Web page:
At the Costume Institute dinner, Ms. Versace told the crowd that it was her brother’s dream to have an exhibition at the Met. She got a good laugh when she mimicked her brother telling her: “The only problem, darling, is that you cannot show here.”
“Please think of this not as a retrospective, but as a celebration of his life,” said Ms. Versace.
Next up was Sting, whose brief set included that Frank Sinatra chestnut, “My One and Only Love.” Later in the evening when Sting had returned to his table, The Transom asked him about a story in that day’s New York Post that had him angry over being third choice to perform. “It was obviously a slow news day,” said the performer, who added that the story was untrue. “That cliché about artists being egomaniacs is obviously bullshit,” he said. “Elton is my best friend.”
As dessert arrived, the crowd began to table-hop and gawk, with much of the attention centering around the table where Madonna, Mr. Everett, Jon Bon Jovi and Kate Moss sat. For a moment, Ms. Moss had Harper’s Bazaar editor Liz Tilberis in her lap. At one point during the evening, Ms. Tilberis’ husband, Andrew Tilberis, could be heard saying, “Anything could happen in this crowd.”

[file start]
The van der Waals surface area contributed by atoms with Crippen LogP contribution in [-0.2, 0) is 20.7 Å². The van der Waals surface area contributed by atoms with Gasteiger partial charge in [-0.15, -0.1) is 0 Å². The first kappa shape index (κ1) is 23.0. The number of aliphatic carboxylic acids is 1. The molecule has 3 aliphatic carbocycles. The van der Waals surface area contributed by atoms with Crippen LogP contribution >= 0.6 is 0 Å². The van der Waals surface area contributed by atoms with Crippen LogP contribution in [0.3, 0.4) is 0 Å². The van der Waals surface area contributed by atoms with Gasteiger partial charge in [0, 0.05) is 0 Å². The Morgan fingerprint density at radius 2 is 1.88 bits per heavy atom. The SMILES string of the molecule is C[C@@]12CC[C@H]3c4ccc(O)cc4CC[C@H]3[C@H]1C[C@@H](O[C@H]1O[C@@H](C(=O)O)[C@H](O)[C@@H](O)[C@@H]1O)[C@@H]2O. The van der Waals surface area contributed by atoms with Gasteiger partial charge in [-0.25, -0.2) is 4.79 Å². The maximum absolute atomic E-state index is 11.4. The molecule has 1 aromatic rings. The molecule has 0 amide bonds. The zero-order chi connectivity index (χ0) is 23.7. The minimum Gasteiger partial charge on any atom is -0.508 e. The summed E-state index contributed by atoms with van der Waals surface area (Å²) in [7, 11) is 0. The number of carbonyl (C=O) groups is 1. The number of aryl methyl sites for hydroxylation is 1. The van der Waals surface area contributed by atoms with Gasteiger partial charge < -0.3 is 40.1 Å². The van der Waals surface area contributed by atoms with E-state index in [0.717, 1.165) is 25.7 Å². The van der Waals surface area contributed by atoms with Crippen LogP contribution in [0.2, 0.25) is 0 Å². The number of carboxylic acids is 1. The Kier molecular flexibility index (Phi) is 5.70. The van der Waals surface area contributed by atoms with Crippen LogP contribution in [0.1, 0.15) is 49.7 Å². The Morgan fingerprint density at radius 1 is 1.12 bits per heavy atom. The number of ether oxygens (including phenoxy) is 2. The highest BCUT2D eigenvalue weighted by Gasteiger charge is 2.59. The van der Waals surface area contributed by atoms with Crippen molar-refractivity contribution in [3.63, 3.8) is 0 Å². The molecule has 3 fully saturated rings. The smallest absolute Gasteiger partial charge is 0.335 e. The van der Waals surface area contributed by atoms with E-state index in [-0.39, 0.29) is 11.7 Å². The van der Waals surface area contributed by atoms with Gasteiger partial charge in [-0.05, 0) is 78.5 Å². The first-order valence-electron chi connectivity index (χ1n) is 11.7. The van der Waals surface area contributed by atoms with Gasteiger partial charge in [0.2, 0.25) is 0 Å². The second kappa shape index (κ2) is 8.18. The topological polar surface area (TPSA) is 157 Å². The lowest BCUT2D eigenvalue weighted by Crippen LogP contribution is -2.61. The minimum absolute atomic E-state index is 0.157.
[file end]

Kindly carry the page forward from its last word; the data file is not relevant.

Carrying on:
It was Ms. Moss who led Donatella Versace through the dining room with Santo Versace, the model Stella Tennant, Mr. Everett and Marianne Faithfull in tow. By then, the evening’s after-party had begun, and the drum-and-bass music that was being played in the museum’s lobby and in the Temple of Dendur (where a laser light show was projected on the ancient stones) reverberated among the sarcophagi and the medieval suits of armor. But instead of heading down the grand staircase and into the crowd of aspiring designers and socialites that waited some 20 deep to eyeball the celebrity element, the Versaces and a small entourage headed toward a freight elevator that would take them directly to their cars. The next day, after all, was a workday. One person who descended the staircase asked a woman in the crowd why everyone was waiting so patiently. To see celebrities, came the response. Well, explained the person, the Versaces had left via another exit. “Yeah,” replied the woman, “but what about Madonna?”